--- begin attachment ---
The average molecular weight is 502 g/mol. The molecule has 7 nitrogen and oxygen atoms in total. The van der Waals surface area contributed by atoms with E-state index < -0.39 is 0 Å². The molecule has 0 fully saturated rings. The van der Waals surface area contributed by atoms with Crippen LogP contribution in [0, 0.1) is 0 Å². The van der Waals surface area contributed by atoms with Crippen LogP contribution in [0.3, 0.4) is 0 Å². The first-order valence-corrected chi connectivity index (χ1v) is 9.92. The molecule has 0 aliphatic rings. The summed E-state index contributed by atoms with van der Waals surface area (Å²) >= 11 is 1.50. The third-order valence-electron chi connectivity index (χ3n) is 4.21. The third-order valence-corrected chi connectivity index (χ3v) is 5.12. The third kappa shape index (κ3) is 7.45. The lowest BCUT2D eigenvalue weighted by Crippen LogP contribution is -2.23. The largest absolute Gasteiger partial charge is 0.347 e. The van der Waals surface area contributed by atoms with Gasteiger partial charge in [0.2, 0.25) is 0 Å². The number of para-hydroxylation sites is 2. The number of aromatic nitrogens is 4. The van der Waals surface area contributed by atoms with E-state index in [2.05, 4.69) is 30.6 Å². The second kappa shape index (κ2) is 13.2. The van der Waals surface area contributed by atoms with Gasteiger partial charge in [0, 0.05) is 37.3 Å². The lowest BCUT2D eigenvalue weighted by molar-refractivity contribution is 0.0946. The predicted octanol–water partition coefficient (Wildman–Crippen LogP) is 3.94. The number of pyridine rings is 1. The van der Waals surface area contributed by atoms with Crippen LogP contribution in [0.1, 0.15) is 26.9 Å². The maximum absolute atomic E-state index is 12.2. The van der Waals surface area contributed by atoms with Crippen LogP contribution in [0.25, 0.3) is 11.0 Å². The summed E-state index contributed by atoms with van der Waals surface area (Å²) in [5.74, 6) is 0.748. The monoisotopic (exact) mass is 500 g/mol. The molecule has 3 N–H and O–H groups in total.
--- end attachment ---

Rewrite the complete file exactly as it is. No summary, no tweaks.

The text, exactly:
The average molecular weight is 502 g/mol. The molecule has 7 nitrogen and oxygen atoms in total. The van der Waals surface area contributed by atoms with E-state index < -0.39 is 0 Å². The molecule has 0 fully saturated rings. The van der Waals surface area contributed by atoms with Crippen LogP contribution in [0, 0.1) is 0 Å². The van der Waals surface area contributed by atoms with Crippen LogP contribution in [0.3, 0.4) is 0 Å². The first-order valence-corrected chi connectivity index (χ1v) is 9.92. The molecule has 0 aliphatic rings. The summed E-state index contributed by atoms with van der Waals surface area (Å²) >= 11 is 1.50. The third-order valence-electron chi connectivity index (χ3n) is 4.21. The third-order valence-corrected chi connectivity index (χ3v) is 5.12. The third kappa shape index (κ3) is 7.45. The lowest BCUT2D eigenvalue weighted by Crippen LogP contribution is -2.23. The largest absolute Gasteiger partial charge is 0.347 e. The van der Waals surface area contributed by atoms with Gasteiger partial charge in [0.2, 0.25) is 0 Å². The number of para-hydroxylation sites is 2. The number of aromatic nitrogens is 4. The van der Waals surface area contributed by atoms with E-state index in [2.05, 4.69) is 30.6 Å². The second kappa shape index (κ2) is 13.2. The van der Waals surface area contributed by atoms with Gasteiger partial charge in [0, 0.05) is 37.3 Å². The lowest BCUT2D eigenvalue weighted by molar-refractivity contribution is 0.0946. The predicted octanol–water partition coefficient (Wildman–Crippen LogP) is 3.94. The number of pyridine rings is 1. The van der Waals surface area contributed by atoms with Crippen LogP contribution in [0.1, 0.15) is 26.9 Å². The maximum absolute atomic E-state index is 12.2. The van der Waals surface area contributed by atoms with Crippen LogP contribution in [0.25, 0.3) is 11.0 Å². The summed E-state index contributed by atoms with van der Waals surface area (Å²) in [5.74, 6) is 0.748. The monoisotopic (exact) mass is 500 g/mol. The molecule has 3 N–H and O–H groups in total.